29th September is the feast day of St Michael. He is said to be the protector against darkness, and so it is natural that his feast day should fall when the nights start drawing in.
According to the stories, St Michael was the archangel who threw Lucifer down from heaven. The story says that when Lucifer fell, he landed in a bramble bush and cursed it and all its fruit, and so you shouldn’t pick blackberries after Michaelmas.
Michaelmas Day used to be the last official day of the harvest until Henry VIII broke away from the Catholic church. Since then we have celebrated the harvest festival separately.
Michaelmas Day was also known as Goose Day because of the tradition of eating goose on this day. The reason why is unclear, but it is possibly because it was one of the Quarter days when the rent fell due. Tenants who needed extra time to find the rent money may have given their landlord a goose as a present when asking for a little leeway.
Goose Fairs, such as the famous one which still takes place in Nottingham, sprung up around the country on or near this day.
Related posts: Autumn Equinox
In many Western countries, Friday the 13th is believed to be a day of bad luck.
There are many reasons why Friday is considered to be unlucky. For example it is assumed to be the day that Jesus Christ was crucified, it is thought to be the day that the flood in the time of Noah started, and it is taken to be the day that the snake tempted Eve in the garden of Eden. For many people it is also the day before the Sabbath and so it was considered a day when witches would come out.
There are also stories to explain why 13 is considered to be an unlucky number. One of these is that there were 13 people, Jesus and his 12 disciples, at the Last Supper. Another suggestion is from Norse mythology: there was a banquet of 12 gods and Loki the god of trickery and mischief gatecrashed, making 13 guests. While he was there he tricked the blind god Höd into killing Baldur the god of joy, who was a great favourite amongst the gods.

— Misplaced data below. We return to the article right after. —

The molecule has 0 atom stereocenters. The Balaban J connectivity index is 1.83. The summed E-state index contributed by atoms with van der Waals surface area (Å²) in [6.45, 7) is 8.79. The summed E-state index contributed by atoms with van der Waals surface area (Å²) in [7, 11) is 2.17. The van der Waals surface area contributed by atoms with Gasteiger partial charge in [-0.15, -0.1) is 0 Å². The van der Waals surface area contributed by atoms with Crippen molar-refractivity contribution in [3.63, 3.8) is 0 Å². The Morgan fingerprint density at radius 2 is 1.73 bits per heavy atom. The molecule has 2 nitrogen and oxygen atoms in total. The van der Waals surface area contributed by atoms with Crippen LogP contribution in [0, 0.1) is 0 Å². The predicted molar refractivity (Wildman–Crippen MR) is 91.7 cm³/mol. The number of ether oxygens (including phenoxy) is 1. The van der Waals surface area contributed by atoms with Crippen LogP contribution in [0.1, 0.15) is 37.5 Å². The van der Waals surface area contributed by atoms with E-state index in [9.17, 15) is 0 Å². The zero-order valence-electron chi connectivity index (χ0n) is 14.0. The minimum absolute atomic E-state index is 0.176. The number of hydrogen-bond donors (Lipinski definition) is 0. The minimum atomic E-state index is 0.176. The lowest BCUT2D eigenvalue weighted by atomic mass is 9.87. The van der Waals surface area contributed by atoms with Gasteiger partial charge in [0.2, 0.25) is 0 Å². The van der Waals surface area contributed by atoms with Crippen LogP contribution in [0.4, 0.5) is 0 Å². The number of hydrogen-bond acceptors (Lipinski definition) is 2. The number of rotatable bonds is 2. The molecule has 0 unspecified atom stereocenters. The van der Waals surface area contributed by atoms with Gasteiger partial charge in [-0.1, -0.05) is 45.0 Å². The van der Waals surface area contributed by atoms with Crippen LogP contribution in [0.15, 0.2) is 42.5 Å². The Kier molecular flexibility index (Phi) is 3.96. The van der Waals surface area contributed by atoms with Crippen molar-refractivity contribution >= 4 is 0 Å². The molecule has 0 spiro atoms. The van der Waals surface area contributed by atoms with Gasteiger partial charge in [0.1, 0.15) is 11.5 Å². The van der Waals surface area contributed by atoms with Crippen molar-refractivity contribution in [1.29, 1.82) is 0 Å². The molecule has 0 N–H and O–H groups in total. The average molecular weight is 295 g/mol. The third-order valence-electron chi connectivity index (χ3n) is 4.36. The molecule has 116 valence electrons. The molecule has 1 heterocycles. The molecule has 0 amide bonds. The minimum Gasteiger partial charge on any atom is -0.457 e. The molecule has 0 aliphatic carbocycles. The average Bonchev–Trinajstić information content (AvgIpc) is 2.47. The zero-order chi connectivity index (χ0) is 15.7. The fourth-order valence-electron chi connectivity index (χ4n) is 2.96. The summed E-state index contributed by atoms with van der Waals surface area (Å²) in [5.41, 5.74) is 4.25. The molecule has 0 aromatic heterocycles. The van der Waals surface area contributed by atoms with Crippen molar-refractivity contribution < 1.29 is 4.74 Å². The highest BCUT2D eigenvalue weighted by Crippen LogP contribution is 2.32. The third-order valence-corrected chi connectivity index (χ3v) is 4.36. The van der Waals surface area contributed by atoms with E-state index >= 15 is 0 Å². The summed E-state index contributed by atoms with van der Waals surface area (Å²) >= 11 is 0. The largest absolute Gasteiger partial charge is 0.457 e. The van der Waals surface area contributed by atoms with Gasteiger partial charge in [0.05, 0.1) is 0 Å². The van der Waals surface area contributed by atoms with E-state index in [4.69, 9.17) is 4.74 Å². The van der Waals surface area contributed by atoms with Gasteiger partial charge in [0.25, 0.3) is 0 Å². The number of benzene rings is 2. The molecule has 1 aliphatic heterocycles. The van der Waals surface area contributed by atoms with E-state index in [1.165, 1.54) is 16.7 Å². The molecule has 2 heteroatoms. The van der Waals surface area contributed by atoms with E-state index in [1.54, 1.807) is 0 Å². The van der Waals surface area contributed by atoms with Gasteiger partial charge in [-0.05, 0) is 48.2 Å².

Nobody knows for sure how these two unlucky times, Friday and 13th, became combined to make Friday 13th a particularly unlucky day, but there is no record of this day being considered especially unlucky before the 19th century.
Nevertheless this day is considered so unlucky that some people have a natural fear of it and there is even a word meaning fear of Friday the 13th – paraskevidekatriaphobia! People who suffer from this are often too scared to leave the house on this day. This week we have the only Friday 13th of 2016, so if you believe that Friday the 13th is unluckier than other days perhaps on Friday you would be better to stay at home and make sure you don’t break any mirrors!
Related post: Tuesday 13th and Friday 17th
If you live in Spain or Greece you’re probably being extra careful today. Tuesday 13th – that unlucky day when things are bound to go wrong…
Tuesday? Not Friday? No. Although for UK, USA and most other countries in the western hemisphere Friday 13th is considered the unluckiest day in the world, people in Greece and Spanish-speaking countries people fear Tuesdays.
The reason is not known for sure, but it has been suggested that it has something to do with the fact that Tuesday is named after the god of war (martes in Spanish after Mars and ἡμέρα Ἄρεως (hemera Areos) in Ancient Greek after Aries) and so trouble was expected on this day.
Another suggestion put forward is that the day is considered unlucky because Constantinople fell on a Tuesday (Tuesday May 29th 1453), causing many Greeks to flee their homes.
At least we all agree that it’s the number 13 that’s unlucky though, don’t we? Err…..no! In Italy it’s the number 17 that is considered unlucky. The reason is a bit convoluted, but bear with me…
- In Roman numerals 17 is written as XVII
- If you rearrange these four characters you get VIXI
- VIXI means “I have lived” in Latin, and it is found on many graves in Italy
During the middle ages, uneducated people found it difficult to distinguish between XVII and VIXI and so the number 17 came to be associated with death.
Here endeth the culture lesson for today!
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Related post: How do they celebrate Christmas in Greece?